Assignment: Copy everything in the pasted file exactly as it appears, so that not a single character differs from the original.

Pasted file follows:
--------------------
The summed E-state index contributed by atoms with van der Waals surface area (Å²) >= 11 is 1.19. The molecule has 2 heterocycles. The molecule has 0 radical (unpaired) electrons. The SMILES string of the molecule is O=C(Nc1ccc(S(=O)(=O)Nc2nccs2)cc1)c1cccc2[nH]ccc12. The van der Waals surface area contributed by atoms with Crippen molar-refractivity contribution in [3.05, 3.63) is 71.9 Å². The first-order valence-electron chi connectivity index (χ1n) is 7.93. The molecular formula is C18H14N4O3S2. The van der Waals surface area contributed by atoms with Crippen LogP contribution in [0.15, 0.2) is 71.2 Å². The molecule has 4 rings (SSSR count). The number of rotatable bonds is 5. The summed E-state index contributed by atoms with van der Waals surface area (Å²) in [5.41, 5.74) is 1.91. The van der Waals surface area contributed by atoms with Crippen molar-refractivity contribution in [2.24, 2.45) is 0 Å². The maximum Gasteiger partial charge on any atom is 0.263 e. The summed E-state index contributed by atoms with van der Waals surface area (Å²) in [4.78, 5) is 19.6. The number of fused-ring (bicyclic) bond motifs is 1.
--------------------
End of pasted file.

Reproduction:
The summed E-state index contributed by atoms with van der Waals surface area (Å²) >= 11 is 1.19. The molecule has 2 heterocycles. The molecule has 0 radical (unpaired) electrons. The SMILES string of the molecule is O=C(Nc1ccc(S(=O)(=O)Nc2nccs2)cc1)c1cccc2[nH]ccc12. The van der Waals surface area contributed by atoms with Crippen molar-refractivity contribution in [3.05, 3.63) is 71.9 Å². The first-order valence-electron chi connectivity index (χ1n) is 7.93. The molecular formula is C18H14N4O3S2. The van der Waals surface area contributed by atoms with Crippen LogP contribution in [0.15, 0.2) is 71.2 Å². The molecule has 4 rings (SSSR count). The number of rotatable bonds is 5. The summed E-state index contributed by atoms with van der Waals surface area (Å²) in [5.41, 5.74) is 1.91. The van der Waals surface area contributed by atoms with Crippen molar-refractivity contribution in [2.24, 2.45) is 0 Å². The maximum Gasteiger partial charge on any atom is 0.263 e. The summed E-state index contributed by atoms with van der Waals surface area (Å²) in [4.78, 5) is 19.6. The number of fused-ring (bicyclic) bond motifs is 1.